The “equal distribution of wealth” should be given top priority for eradiating poverty. Islam directs its followers to spend in prosperity and adversity (3:135). It emphasized sharing and circulation of capital to eradicate poverty. Currently, begging is also a profession. However, Islam states that there is no genuine need for begging for one’s survival. To survive decently and honourably is a fundamental right granted by Almighty to the people. The Holy Prophetsaw said, “The upper hand is better than the lower hand (i.e., he who gives in charity is better than he who takes it). One should start giving first to his dependants. The best object of charity is that which is given by a wealthy person (from the wealth left after his expense). Whoever abstains from asking others for some financial help, Allah will give him and save him from asking others, Allah will make him self-sufficient” (Bukhari, Kitabuz Zakat). Thus, Islam directs to feed the needy people.  

Majlis Khuddamul Ahmadiyya Palakurthy Warangal Telangana donating relief Kits to migrant worker families.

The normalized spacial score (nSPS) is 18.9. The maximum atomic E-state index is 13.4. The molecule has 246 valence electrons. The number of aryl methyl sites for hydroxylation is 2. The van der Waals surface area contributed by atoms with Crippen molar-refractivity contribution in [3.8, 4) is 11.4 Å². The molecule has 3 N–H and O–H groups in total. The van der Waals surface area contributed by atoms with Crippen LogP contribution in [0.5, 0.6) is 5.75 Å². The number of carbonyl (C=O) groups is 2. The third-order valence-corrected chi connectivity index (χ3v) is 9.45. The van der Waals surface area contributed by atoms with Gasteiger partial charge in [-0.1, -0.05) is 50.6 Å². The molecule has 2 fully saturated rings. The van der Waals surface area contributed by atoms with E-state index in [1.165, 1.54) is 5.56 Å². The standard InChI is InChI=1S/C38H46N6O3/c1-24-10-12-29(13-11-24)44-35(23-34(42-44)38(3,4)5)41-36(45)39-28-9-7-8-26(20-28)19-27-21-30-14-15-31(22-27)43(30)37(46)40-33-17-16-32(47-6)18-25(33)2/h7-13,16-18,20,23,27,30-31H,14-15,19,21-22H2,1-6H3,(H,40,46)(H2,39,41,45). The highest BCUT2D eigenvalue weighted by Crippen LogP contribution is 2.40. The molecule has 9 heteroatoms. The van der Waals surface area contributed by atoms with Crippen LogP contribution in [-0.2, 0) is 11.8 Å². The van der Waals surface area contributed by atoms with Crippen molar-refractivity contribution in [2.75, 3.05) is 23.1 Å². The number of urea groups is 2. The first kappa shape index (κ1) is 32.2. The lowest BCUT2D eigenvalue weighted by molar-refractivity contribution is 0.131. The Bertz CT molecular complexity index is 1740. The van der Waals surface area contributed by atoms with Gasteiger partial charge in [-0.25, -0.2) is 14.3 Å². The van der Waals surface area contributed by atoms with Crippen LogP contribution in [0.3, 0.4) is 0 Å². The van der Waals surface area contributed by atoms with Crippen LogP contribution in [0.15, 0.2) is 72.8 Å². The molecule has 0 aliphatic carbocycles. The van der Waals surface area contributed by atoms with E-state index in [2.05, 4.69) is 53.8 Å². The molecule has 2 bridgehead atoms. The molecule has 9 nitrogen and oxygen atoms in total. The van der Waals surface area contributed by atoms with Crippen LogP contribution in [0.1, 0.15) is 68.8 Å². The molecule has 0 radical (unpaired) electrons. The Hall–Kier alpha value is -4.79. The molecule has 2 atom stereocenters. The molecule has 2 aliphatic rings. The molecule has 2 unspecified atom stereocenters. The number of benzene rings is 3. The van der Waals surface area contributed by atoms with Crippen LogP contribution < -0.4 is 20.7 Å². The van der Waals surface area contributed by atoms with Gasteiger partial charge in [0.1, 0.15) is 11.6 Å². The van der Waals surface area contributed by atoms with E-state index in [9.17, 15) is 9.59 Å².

Needy people can be sundry, depends on needs, demands and requirements. Finding a needy people depends on the helper. The Holy Prophetsaw remind the believers: “One who is not grateful to human beings is not grateful to God either” (Tirmidhi). Helping the needy people is a moral and spiritual obligation and believers should not ask for a reward for it. The Holy Quran states: “Bestow not favours seeking to get more in return” (74:7). The believers can play an important role in combating economic hardships nowadays. In case of extreme necessity, the Holy Prophetsaw has suggested to believers to follow the example of the Ash’ari tribe “who, when confronted with shortage of provisions, collect all they have and divide it equally among themselves. So, they are of me and I am of them” (Bukhari II). Thus, “equal distribution of wealth” is vital for economic justice during unstable conditions. However, this good deed depends upon the donor. The Holy Prophetsaw said, “The hand of the donor is better than that of the receiver” (Bukhari, Kitabuz Zakat).